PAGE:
Are Denver process servers safe? The Denver Private Investigator Blog talks process server safety with Tom Mills - part 1
By Susanna Speier
Denver Private Investigator Blogger
DENVER - I'm sipping coffee in a beryl-blue-gray vinyl restaurant booth in Capitol Hill's Jelly cafe as Tom Mills steps through the door. Mills' story was brought to my attention by 9News' Kyle Clark and Anastasiya Bolton. Colorado process servers and private investigators are reassessing safety practices and deliberating on how best to minimize risk, following the coverage, which I summarized in a November 27, 2017 blog post.
After ordering a glass of water --diabetes symptoms were prohibiting coffee-- Mills thoughtfully reviews the printout of questions I’ve handed him. Before starting the interview, I want to know how he’s been doing since the November 6, 2017 Commerce City, Colorado serve that turned into a life threatening situation.
The day of the serve, Mills drove to Adams county to serve papers to Bret Martin Carbone --who also happens to be a Denver Sheriff's deputy. Carbone lied, telling Mills he was just there to take care of the dogs, however, Mills didn't buy it. After returning to his car to verify Carbone's identity on Facebook, Mills returned to Carbone's house to complete the serve. As anyone who has seen the widely posted and shared video knows, Carbone opened the door, pointing a gun at Mills and telling him to get off of his property.
See also: Felony menacing charge issued to the Denver Deputy who pulled a gun on a Colorado private investigator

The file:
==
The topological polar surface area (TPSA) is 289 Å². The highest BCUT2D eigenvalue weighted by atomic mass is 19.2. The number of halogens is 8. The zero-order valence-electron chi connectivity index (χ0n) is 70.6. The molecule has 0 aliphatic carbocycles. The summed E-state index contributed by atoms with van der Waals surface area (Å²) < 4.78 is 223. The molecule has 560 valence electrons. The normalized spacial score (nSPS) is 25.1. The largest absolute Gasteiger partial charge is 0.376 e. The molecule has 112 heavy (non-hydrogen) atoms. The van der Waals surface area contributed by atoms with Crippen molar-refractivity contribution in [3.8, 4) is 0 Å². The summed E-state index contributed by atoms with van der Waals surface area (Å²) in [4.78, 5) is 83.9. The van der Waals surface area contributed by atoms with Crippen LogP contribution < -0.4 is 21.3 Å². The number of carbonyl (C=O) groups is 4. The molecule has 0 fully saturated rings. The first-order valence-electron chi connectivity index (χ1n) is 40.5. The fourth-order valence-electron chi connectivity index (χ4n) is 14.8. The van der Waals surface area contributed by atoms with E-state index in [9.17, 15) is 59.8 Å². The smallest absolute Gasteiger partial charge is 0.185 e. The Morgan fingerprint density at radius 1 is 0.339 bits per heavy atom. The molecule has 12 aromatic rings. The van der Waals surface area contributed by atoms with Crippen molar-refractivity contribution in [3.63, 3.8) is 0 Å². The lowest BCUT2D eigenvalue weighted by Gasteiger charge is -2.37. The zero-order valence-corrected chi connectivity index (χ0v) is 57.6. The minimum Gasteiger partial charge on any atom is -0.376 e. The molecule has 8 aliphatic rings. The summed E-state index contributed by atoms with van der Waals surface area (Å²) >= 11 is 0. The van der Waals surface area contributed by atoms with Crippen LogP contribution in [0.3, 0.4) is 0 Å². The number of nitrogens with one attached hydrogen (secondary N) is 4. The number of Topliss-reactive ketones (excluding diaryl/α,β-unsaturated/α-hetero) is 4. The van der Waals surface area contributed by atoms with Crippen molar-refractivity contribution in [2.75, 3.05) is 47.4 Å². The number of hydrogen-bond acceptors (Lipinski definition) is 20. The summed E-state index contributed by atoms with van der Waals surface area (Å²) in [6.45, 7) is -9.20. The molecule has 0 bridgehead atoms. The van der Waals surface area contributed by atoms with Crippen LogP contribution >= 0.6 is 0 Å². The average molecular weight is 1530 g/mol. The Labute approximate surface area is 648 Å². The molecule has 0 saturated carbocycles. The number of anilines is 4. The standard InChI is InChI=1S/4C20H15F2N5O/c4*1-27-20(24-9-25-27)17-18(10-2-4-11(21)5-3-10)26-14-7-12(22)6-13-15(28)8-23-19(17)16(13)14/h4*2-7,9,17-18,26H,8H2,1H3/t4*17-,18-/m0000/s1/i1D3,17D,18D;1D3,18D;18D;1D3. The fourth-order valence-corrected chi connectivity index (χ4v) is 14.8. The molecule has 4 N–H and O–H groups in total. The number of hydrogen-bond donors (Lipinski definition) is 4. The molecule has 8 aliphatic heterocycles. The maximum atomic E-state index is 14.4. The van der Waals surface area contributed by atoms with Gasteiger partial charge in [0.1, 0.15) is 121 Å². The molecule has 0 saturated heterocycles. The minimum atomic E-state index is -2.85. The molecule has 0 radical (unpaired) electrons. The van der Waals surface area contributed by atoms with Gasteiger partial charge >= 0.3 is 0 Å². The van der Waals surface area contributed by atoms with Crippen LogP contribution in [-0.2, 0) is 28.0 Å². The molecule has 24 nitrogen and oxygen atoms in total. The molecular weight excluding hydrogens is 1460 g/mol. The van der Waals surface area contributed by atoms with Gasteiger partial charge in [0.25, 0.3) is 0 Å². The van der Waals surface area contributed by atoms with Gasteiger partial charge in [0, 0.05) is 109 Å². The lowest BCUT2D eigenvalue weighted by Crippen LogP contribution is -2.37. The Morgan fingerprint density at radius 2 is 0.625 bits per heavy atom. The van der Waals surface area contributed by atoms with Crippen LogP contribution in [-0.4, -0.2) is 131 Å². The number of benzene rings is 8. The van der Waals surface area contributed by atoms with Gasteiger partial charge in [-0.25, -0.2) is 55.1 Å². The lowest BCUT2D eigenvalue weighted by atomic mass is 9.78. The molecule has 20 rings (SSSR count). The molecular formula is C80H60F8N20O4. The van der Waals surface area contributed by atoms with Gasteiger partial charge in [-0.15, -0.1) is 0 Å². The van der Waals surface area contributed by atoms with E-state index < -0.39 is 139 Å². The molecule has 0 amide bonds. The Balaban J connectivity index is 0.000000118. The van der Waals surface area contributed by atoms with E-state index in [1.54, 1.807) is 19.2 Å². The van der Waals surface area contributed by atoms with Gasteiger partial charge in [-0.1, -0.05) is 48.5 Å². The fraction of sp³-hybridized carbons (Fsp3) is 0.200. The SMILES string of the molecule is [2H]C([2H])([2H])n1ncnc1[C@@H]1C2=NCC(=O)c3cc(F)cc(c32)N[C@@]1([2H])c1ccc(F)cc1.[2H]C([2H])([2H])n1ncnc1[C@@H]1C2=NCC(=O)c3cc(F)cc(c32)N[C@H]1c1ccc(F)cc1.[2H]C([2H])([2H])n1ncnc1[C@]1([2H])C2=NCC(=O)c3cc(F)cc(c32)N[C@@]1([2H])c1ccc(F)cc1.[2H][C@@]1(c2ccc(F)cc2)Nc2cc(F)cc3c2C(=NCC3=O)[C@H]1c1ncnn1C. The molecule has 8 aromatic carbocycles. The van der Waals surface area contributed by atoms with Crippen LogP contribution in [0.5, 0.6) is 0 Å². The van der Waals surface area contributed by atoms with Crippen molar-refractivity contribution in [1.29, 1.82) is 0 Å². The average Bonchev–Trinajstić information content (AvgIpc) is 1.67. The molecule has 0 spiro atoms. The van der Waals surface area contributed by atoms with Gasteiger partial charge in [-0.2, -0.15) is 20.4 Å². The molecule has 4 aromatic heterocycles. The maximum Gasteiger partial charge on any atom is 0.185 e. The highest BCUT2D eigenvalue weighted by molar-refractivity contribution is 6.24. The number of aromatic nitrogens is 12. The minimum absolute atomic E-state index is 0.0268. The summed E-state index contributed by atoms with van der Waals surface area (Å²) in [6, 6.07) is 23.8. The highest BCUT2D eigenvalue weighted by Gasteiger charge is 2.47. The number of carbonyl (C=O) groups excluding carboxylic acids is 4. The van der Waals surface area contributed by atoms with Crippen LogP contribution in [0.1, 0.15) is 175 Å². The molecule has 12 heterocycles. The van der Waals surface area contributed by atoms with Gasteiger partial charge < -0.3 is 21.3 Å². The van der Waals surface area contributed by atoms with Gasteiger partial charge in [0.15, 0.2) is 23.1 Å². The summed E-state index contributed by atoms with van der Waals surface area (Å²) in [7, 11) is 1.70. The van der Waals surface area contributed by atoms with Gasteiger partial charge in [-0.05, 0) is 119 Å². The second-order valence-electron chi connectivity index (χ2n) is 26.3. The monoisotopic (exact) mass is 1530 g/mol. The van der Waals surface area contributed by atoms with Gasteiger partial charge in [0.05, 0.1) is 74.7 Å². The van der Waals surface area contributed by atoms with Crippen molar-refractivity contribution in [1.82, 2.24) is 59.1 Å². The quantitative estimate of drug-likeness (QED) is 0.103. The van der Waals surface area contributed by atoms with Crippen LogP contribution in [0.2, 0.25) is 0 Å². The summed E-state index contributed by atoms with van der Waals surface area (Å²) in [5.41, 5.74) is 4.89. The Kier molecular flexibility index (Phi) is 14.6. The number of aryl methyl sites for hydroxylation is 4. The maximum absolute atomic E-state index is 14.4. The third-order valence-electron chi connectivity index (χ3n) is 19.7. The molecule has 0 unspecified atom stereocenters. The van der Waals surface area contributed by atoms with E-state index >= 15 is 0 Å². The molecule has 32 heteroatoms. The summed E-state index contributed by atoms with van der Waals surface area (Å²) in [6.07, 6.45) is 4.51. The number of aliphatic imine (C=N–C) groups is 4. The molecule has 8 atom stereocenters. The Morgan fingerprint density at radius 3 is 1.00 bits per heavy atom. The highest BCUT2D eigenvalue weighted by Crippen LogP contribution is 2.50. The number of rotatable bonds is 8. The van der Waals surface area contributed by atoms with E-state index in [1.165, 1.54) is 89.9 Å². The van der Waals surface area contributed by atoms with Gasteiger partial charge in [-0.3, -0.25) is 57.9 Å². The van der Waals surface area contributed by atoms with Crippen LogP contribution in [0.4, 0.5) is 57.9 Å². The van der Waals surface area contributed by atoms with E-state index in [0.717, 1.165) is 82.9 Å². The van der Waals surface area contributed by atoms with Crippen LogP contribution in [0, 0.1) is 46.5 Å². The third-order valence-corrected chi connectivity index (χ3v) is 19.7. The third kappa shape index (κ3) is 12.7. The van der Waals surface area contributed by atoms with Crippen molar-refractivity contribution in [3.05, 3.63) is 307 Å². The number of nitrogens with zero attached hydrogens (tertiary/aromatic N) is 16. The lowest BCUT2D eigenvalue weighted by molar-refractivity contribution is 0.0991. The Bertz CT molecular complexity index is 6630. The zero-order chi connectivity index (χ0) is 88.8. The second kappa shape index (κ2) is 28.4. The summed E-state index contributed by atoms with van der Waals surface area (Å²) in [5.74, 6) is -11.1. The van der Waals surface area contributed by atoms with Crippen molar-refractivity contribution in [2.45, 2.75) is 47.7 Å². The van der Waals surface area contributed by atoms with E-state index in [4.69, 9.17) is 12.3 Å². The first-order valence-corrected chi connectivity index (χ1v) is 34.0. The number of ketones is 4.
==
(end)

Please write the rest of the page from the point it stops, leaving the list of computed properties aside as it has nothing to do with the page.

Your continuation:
Despite the threat to his life, Mills actually did manage to complete the serve. "Got in my car shaking like crazy. I already have high blood pressure," he explained. He called the police who arrived just as Carbone was trying to drive away. The police had to order Carbone out of his vehicle and disarm him in order to make the surprise discovery that the perpetrator of the felony menacing charge also happened to be a sheriff's deputy.
Mills is now being treated for post traumatic stress disorder. He is no longer doing evening and night serves. Although Mills is a military vet who served overseas, he did not have PTSD prior to the November 6, 2017 serve.
Carbone is now being charged with felony menacing. The case was moved from a local to a district court because of the seriousness of the charge and the next hearing will take place in a district court on January 29th. Two of the female process servers who worked for Mills quit immediately following the incident citing safety concerns. As he now only serves papers during the daytime, when it’s safer, Mills' income has also taken a hit.
Mills is not the first Colorado process server to have a gun pointed in him. Process Servers Association of America President, Steve Glenn had found himself in an almost identical situation when serving papers, however because Glenn had no video evidence and "it was all he said, she said," Mills explained, there were no grounds for pressing legal charges in Glenn's situation because he did not video record his serve.
For the benefit of every process server reading this, I ask Mills to demonstrate how he records his serves discreetly. Mills holds his phone in front of the clipboard he carries with him when he does his serves. For purposes of a photo demo (below) he holds his phone in front of the paper I handed him with the interview questions printed out.
If you are a process server reading this and you do not video record your serves, please begin doing so immediately. No need to invest in special equipment. All you need is a phone, a clip board and/or piece paper, as shown in the photo below.
(end of part 1)
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